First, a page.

As I stood with the rest of the ladies standing, I couldn’t help but wonder about the women who aren’t mothers today. Not just at my church though – all the women who long to be mothers, but for whatever reason, aren’t. I’ve been there. It hurts. How many of those ladies had to endure comments today like, “You just wait – your time will be soon” or “I wish I didn’t have any kids” or “Don’t you want any kids?” or “Why don’t you have children?”

I have a prayer partner on Hannah’s Prayer. She’s still waiting for God to send her children. She has been so heavy on my heart yesterday and today. I know today is emotional. I know church is hard. I can’t be there physically to give her a hug, but you better believe I’ve been lifting her up in prayer today. Not just today, but especially today.

A couple ladies I know just had recent miscarriages. They have to spend their Mother’s Day knowing their little ones were born straight to Heaven and that they won’t be able to hold their children here on earth.

Why is it that a day that so many celebrate and enjoy can bring pain to so many others? I’ve been on both sides of the fence. I’ve watched from the outside, waiting, desperately longing to become a mother. I’ve celebrated it as a mother, but one who doesn’t know if God will ever send another child. And then there was this year – where I looked completely “normal” to outsiders, as a mom of two boys. But yet I wonder if God will choose to add to our family again or if He considers our family complete as it is. Funny how infertility brings uncertainty like that.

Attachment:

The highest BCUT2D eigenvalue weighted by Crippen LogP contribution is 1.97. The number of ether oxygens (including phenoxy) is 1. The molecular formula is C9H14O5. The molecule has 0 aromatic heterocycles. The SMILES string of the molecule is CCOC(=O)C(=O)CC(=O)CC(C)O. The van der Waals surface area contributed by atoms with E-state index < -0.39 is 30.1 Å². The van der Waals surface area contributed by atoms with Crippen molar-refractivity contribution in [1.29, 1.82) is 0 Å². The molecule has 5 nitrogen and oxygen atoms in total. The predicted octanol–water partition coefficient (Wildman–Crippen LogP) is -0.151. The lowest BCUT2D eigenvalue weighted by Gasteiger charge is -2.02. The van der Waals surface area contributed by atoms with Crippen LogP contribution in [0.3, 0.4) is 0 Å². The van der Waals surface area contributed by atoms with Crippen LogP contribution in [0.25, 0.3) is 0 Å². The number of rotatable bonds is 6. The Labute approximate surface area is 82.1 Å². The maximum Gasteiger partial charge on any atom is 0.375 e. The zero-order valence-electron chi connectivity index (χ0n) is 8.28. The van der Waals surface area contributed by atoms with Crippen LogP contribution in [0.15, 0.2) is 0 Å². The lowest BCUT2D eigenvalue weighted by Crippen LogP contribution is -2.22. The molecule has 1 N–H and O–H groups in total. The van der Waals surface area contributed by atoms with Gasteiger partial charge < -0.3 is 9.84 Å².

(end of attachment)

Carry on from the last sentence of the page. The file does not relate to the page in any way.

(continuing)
So today, I prayed. I didn’t know what else to do. My heart was so burdened today for all those who are hurting. There were Mother’s Days for me that I just barely made it through – by God’s strength alone. Maybe there was someone praying for me. Today I prayed for God’s strength for those ladies who are walking along that same painful path of infertility that I walked.